Times Staff Report – October 19, 2021
In a three-day celebration moving from Philadelphia to Lancaster and on to Gettysburg, United Lutheran Seminary’s (ULS) new head was formally inaugurated as a professor and president last weekend.
The Rev. Dr. R. Guy Erwin became president of the school in 2020, but the inaugural events were delayed due to the coronavirus pandemic.
Erwin came to ULS from Los Angeles, where he served as bishop of the Evangelical Lutheran Church in America’s (ELCA) Southwest California Synod.
The president holds bachelor’s and master’s degrees from Harvard, and a Ph.D. from Yale. Prior to becoming bishop, he was a professor at Yale and California Lutheran University.
On Friday afternoon, Erwin delivered an inaugural address after being conferred the Ministerium of Pennsylvania faculty chair as professor of Reformation church history.
The endowed chair was established in 1864, when the Philadelphia seminary was founded as more traditional Lutherans became convinced the Gettysburg school was too liberal in embracing the English language and certain theological convictions.
After a century and a half of separate existence and sometimes contentious relationships, in 2017 the two schools consolidated to form United Lutheran Seminary.
ULS continues to operate on both campuses, and fields an extensive virtual educational program as well.
Clad in a clerical collar, academic robe and dark red and blue blanket signaling his heritage as a member of the Osage tribe, Erwin also wore a Navajo-made cross and beaded Luther rose made by his sister.
In his address, entitled “What’s theological about theological education?” Erwin noted that seminaries answer both to the churches they serve, and rigorous academic standards required in higher education. Erwin noted that seminaries answer both to the churches they serve, and rigorous academic standards required in higher education.
The new president urged his faculty colleagues to teach not only concepts and ideas, but to help students learn from their own and others’ life stories.
Especially important in the years ahead, Erwin said, will be the school’s equipping future ministers to embrace growing diversity and be faithful servants in a “remnant church that has moved to the margins” of American society.
In all it does, Erwin said, ULS must live up to its mission, “To equip people to proclaim a living gospel to a changing church and world.”
After Friday’s inaugural address, a rousing worship service sponsored by the school’s Urban Theological Institute was held in the Philadelphia chapel, followed by a banquet attended by faculty, alumni, and friends of ULS.
Festivities Moved Westward
On Saturday, Erwin’s formal inauguration as president occurred at a midpoint between the two campuses.
At St. Peter’s Lutheran Church in Lancaster, Erwin was installed in his new call by the Rev. Elizabeth Eaton, presiding bishop of the ELCA.
Present for the occasion were several ELCA bishops from throughout the northeast, including Rev. James Dunlop of the Lower Susquehanna Synod, who served briefly as acting president after the first ULS presidency ended abruptly in early 2018.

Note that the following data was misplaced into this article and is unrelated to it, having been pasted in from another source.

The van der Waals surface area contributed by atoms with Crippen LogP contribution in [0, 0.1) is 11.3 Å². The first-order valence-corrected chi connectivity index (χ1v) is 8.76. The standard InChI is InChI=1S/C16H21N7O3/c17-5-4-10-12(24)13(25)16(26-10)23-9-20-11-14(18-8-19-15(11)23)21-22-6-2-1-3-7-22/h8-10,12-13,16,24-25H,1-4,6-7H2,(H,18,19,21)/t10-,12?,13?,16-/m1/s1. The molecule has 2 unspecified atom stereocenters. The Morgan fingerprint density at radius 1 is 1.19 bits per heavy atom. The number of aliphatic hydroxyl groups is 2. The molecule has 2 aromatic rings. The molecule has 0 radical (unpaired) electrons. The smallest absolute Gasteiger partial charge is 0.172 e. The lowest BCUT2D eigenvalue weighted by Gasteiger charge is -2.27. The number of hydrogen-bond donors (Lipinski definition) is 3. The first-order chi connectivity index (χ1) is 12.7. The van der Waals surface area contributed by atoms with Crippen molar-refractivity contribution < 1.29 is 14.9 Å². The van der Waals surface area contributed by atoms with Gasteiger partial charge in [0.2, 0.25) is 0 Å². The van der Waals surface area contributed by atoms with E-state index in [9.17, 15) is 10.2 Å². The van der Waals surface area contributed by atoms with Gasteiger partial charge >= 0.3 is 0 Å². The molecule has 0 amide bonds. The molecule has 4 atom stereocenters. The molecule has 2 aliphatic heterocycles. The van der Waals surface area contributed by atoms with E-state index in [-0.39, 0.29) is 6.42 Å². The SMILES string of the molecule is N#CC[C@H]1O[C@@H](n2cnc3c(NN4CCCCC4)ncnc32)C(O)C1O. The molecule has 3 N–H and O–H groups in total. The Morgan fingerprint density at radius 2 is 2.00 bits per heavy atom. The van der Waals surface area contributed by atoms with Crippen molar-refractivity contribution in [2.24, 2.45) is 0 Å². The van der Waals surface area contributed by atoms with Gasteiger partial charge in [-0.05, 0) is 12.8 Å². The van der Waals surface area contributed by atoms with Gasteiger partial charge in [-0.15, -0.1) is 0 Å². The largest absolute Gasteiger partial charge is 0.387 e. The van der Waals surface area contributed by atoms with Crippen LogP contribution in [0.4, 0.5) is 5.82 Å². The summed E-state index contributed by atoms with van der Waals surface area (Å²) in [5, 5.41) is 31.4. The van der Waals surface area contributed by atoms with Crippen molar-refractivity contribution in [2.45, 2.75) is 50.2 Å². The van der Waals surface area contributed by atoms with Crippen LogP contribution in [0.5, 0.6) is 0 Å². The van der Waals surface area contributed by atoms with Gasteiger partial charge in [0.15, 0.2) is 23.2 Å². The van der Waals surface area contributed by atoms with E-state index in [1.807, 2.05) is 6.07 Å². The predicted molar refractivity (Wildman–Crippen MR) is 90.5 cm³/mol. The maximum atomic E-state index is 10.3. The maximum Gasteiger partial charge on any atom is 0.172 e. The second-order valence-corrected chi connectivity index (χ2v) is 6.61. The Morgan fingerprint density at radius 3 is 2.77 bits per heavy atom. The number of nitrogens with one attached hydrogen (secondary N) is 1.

The current ULS professors, retired faculty from both predecessor schools, leaders of the six other ELCA seminaries, and representatives of ecumenical partner churches and other academic institutions also joined in the inaugural procession.
Preaching for the service of installation was the Rev. Patricia Davenport, bishop of the ELCA’s Southeastern Pennsylvania Synod, based on the Philadelphia ULS campus.
Davenport noted that like many throughout Christian history, Erwin, a gay man of Native American heritage, had faced challenges to his integrity and faithfulness.
“But God had the final word,” she said. “God opened doors” for Erwin to become “a pastor, professor, bishop, and now seminary president.”
“Today,” Davenport said, “we install a man who listened to the Lord’s call,” in the face of “sticks and stones” hurled against him “as an Osage gay man.”
After making promises to lead the seminary in accordance with its constitutional commitment to Christianity, Erwin expressed gratitude to serve as the second ULS president.
“It’s been a long time in coming,” he said, referring to a season of internal turmoil and pandemic-related hardships endured by the institution in its early years following consolidation.
But moving forward, the new president concluded, “May God continue to bless what God has called us to do.”
Finale in Gettysburg
In a final day of celebration, Erwin was guest of honor at a Music Gettysburg! concert held Sunday afternoon in the Church of the Abiding Presence on the Gettysburg campus.
Erwin’s husband, Robert Flynn, was the event’s narrator who recounted the crucial role played by the Seminary during the battle of Gettysburg and at many other times.
Erwin and Flynn divide their time between a home in Philadelphia and the stately presidential residence on the Gettysburg campus.
“The Gettysburg campus is a treasure,” Flynn said, “to the church, the nation, and this community.” The site, he said, creates “a sense of awe as we drive into town.”
He spoke of the “honor and privilege to live on this sacred ground that is a key part of the American narrative.”
Following a rendition of Amazing Grace by the Keystone Brass Quintet, Erwin rose to express his gratitude for the entire weekend, which, he said, “lasted as long as the battle of Gettysburg.”
“It’s fitting we draw to a close in this chapel,” he said, offering thanks for the music that “fed my soul.”
“I look into the future with hope,” the president declared. “The same promise that sustained Samuel Simon Schmucker (Gettysburg Seminary’s founder) gives us courage to face change and uncertainty in the future.”